Bring It On's casting is just as smart as its script. In addition to Dunst, who couldn't find a role more ideally suited to her All-American nymphet image if she tried, Dushku is great as the skeptical Missy — she provides a convenient entry point for viewers who tend to look at cheerleading with one eyebrow permanently raised. As Missy's brother Cliff, a sweetly punkish alternahero in the tradition of Paul Rudd's Josh in Clueless (and John Cusack in just about everything he's ever been in), Jesse Bradford is a good love interest for Torrance, who needs to learn that the whole world doesn't revolve around being able to form the perfect pyramid. Finally, both Gabrielle Union, as Clovers captain Isis, and Ian Roberts, as frustrated choreographer Sparky Polastin, offer impressive supporting turns.

Bring It On is not without flaws. Much of the plot is fairly predictable, and some scenes meant to be funny — like the squad audition sequence — fall a little flat. But overall, as teen movies about cheerleading go, it's a solid flick. Universal does it proud with their DVD Collector's Edition, offering almost as many extras as there are members on the Toros' squad. First is a by-the-book 14-minute featurette called "Spotlight on Location: The Making of Bring It On," which offers the standard interview clips with the stars, screenwriter Jessica Bendinger, director Reed, and so on. Reed also has a feature-length commentary, which is chatty, interesting, and filled with facts and anecdotes (for example, Dushku came to work quite hungover the day they shot the car wash scene). A set of ten deleted scenes, with interstitial comments by Reed, offers an axed subplot about Torrance applying to college, as well as a too-cute alternative ending. Three extended scenes offer a longer glimpse of the stripper/cheerleader wannabe from the auditions sequence and a continuous take of the locker room scene. Unfortunately, neither set of scenes offers a submenu to allow the viewer to access each one individually; you'll have to fast forward through Reed's introductions to get to those you want to see.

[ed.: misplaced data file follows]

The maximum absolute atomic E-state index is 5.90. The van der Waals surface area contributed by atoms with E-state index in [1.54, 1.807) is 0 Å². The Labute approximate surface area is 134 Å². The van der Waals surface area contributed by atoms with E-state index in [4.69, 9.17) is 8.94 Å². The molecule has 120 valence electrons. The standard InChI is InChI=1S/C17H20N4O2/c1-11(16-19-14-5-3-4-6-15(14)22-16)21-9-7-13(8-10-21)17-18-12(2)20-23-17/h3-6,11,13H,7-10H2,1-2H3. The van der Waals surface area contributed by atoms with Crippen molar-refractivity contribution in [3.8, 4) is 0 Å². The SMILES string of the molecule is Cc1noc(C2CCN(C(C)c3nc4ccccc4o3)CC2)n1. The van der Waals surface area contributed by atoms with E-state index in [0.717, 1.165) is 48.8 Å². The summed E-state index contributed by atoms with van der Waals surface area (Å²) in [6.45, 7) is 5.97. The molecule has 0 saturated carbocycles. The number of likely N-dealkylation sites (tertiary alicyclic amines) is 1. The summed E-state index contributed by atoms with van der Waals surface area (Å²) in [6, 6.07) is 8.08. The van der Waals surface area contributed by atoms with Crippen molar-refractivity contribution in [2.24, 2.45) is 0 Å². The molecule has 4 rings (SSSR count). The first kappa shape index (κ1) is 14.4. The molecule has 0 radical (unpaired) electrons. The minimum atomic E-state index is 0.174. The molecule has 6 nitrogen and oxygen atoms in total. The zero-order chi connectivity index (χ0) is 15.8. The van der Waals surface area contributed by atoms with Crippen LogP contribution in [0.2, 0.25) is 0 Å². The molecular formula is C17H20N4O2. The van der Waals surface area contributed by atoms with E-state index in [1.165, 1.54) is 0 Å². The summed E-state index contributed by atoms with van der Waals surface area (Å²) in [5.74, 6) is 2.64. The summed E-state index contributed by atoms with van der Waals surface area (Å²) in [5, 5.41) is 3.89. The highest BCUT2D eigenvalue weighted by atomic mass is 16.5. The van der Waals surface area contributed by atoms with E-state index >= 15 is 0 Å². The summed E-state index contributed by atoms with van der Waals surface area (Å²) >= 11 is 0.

But wait, there's more! One of the more entertaining extras on the disc is the Pop Up Video-esque "Did You Know That?" feature, which offers up little trivia tidbits throughout the film (for example, "Women first became active cheerleaders in Minnesota in the 1920s). Plus, take a gander at a 40-second montage of Dunst and Dushku prancing for the camera in clips from their wardrobe and make-up tests, or drool at roughly three minutes of never-before-seen home movie footage from the car wash; accompanied by Rufus King, it plays like an outtake from one of MTV's Spring Break specials. The list of extras is rounded out with a music video of Blaque's "As If," the theatrical trailer, text production notes, bios for the cast and filmmakers, recommendations for other Universal movies on DVD, scene selection, and DVD-ROM features that include a screensaver and a cheerleading quiz.

Bring It On looks great on DVD; every cheer is crystal clear thanks to the crisp 1.85:1 anamorphic transfer. The English Dolby Digital and DTS audio options are both excellent; other language options include a French track and English subtitles.

A final note: Be sure to watch all the way through to the credits on this one — the outtakes, and the footage of the cast lip-synching "Mickey" (a la Toni Basil's classic '80s video) are two of the best things on the disc.

— Betsy Bozdech